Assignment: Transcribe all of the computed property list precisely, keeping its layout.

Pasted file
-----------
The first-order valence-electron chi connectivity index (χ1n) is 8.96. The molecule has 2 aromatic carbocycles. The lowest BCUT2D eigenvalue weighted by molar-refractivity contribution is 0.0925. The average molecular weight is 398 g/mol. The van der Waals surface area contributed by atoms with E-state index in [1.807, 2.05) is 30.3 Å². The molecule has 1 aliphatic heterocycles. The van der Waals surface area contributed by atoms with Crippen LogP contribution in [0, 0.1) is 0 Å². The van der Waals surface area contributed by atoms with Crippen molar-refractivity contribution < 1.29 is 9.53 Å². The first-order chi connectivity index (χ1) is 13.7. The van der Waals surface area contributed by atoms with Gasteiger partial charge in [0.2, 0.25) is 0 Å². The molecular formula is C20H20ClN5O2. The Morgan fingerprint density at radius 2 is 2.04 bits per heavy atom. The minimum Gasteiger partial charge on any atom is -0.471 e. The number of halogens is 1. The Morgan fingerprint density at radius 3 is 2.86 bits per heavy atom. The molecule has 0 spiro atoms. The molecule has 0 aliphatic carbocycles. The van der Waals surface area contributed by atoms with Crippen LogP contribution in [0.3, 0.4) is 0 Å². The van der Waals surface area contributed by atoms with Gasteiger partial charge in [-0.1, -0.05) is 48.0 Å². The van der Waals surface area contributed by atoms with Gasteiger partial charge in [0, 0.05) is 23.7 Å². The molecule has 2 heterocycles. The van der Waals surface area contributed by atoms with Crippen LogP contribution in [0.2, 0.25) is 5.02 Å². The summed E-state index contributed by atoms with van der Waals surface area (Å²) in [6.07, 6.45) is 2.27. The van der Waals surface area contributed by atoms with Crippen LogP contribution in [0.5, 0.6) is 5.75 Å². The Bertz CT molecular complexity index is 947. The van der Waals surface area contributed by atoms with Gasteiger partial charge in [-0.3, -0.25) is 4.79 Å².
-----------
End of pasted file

The first-order valence-electron chi connectivity index (χ1n) is 8.96. The molecule has 2 aromatic carbocycles. The lowest BCUT2D eigenvalue weighted by molar-refractivity contribution is 0.0925. The average molecular weight is 398 g/mol. The van der Waals surface area contributed by atoms with E-state index in [1.807, 2.05) is 30.3 Å². The molecule has 1 aliphatic heterocycles. The van der Waals surface area contributed by atoms with Crippen LogP contribution in [0, 0.1) is 0 Å². The van der Waals surface area contributed by atoms with Crippen molar-refractivity contribution < 1.29 is 9.53 Å². The first-order chi connectivity index (χ1) is 13.7. The van der Waals surface area contributed by atoms with Gasteiger partial charge in [0.2, 0.25) is 0 Å². The molecular formula is C20H20ClN5O2. The Morgan fingerprint density at radius 2 is 2.04 bits per heavy atom. The minimum Gasteiger partial charge on any atom is -0.471 e. The number of halogens is 1. The Morgan fingerprint density at radius 3 is 2.86 bits per heavy atom. The molecule has 0 spiro atoms. The molecule has 0 aliphatic carbocycles. The van der Waals surface area contributed by atoms with Crippen LogP contribution in [0.3, 0.4) is 0 Å². The van der Waals surface area contributed by atoms with Gasteiger partial charge in [-0.1, -0.05) is 48.0 Å². The van der Waals surface area contributed by atoms with Gasteiger partial charge in [0, 0.05) is 23.7 Å². The molecule has 2 heterocycles. The van der Waals surface area contributed by atoms with Crippen LogP contribution in [0.2, 0.25) is 5.02 Å². The summed E-state index contributed by atoms with van der Waals surface area (Å²) in [6.07, 6.45) is 2.27. The van der Waals surface area contributed by atoms with Crippen LogP contribution in [0.5, 0.6) is 5.75 Å². The Bertz CT molecular complexity index is 947. The van der Waals surface area contributed by atoms with Gasteiger partial charge in [-0.3, -0.25) is 4.79 Å².